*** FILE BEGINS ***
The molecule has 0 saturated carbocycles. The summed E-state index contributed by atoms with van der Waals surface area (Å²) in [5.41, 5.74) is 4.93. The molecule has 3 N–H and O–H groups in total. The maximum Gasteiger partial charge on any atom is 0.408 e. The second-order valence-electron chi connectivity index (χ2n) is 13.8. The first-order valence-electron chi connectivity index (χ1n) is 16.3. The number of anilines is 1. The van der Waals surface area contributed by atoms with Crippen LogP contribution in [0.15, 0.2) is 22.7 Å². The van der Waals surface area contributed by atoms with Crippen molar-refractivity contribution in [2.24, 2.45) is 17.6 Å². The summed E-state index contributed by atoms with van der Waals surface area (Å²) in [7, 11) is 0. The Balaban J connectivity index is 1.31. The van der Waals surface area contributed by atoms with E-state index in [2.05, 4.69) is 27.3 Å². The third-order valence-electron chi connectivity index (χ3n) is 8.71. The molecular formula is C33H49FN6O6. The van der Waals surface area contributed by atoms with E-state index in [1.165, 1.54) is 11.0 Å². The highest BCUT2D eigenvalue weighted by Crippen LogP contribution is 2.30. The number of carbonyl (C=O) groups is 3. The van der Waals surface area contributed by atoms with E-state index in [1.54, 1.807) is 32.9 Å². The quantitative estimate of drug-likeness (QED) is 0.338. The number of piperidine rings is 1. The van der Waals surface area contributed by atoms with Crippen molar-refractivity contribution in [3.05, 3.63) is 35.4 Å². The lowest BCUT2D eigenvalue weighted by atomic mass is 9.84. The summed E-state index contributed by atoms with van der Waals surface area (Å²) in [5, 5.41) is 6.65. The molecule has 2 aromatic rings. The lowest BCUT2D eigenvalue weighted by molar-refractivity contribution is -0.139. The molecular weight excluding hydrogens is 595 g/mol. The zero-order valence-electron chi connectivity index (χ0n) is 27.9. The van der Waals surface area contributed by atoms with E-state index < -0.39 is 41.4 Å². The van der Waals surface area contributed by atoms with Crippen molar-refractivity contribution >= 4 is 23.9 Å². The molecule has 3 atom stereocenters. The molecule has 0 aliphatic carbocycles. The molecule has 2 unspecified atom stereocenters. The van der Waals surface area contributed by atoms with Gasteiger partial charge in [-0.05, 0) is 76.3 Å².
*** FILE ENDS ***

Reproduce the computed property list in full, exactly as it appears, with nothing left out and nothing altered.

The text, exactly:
The molecule has 0 saturated carbocycles. The summed E-state index contributed by atoms with van der Waals surface area (Å²) in [5.41, 5.74) is 4.93. The molecule has 3 N–H and O–H groups in total. The maximum Gasteiger partial charge on any atom is 0.408 e. The second-order valence-electron chi connectivity index (χ2n) is 13.8. The first-order valence-electron chi connectivity index (χ1n) is 16.3. The number of anilines is 1. The van der Waals surface area contributed by atoms with Crippen LogP contribution in [0.15, 0.2) is 22.7 Å². The van der Waals surface area contributed by atoms with Crippen molar-refractivity contribution in [2.24, 2.45) is 17.6 Å². The summed E-state index contributed by atoms with van der Waals surface area (Å²) in [7, 11) is 0. The Balaban J connectivity index is 1.31. The van der Waals surface area contributed by atoms with E-state index in [2.05, 4.69) is 27.3 Å². The third-order valence-electron chi connectivity index (χ3n) is 8.71. The molecular formula is C33H49FN6O6. The van der Waals surface area contributed by atoms with E-state index in [1.165, 1.54) is 11.0 Å². The highest BCUT2D eigenvalue weighted by Crippen LogP contribution is 2.30. The number of carbonyl (C=O) groups is 3. The van der Waals surface area contributed by atoms with E-state index in [1.54, 1.807) is 32.9 Å². The quantitative estimate of drug-likeness (QED) is 0.338. The number of piperidine rings is 1. The van der Waals surface area contributed by atoms with Crippen molar-refractivity contribution in [3.05, 3.63) is 35.4 Å². The lowest BCUT2D eigenvalue weighted by atomic mass is 9.84. The summed E-state index contributed by atoms with van der Waals surface area (Å²) in [5, 5.41) is 6.65. The molecule has 2 aromatic rings. The lowest BCUT2D eigenvalue weighted by molar-refractivity contribution is -0.139. The molecular weight excluding hydrogens is 595 g/mol. The zero-order valence-electron chi connectivity index (χ0n) is 27.9. The van der Waals surface area contributed by atoms with E-state index < -0.39 is 41.4 Å². The van der Waals surface area contributed by atoms with Crippen molar-refractivity contribution >= 4 is 23.9 Å². The molecule has 3 atom stereocenters. The molecule has 0 aliphatic carbocycles. The molecule has 2 unspecified atom stereocenters. The van der Waals surface area contributed by atoms with Gasteiger partial charge in [-0.05, 0) is 76.3 Å².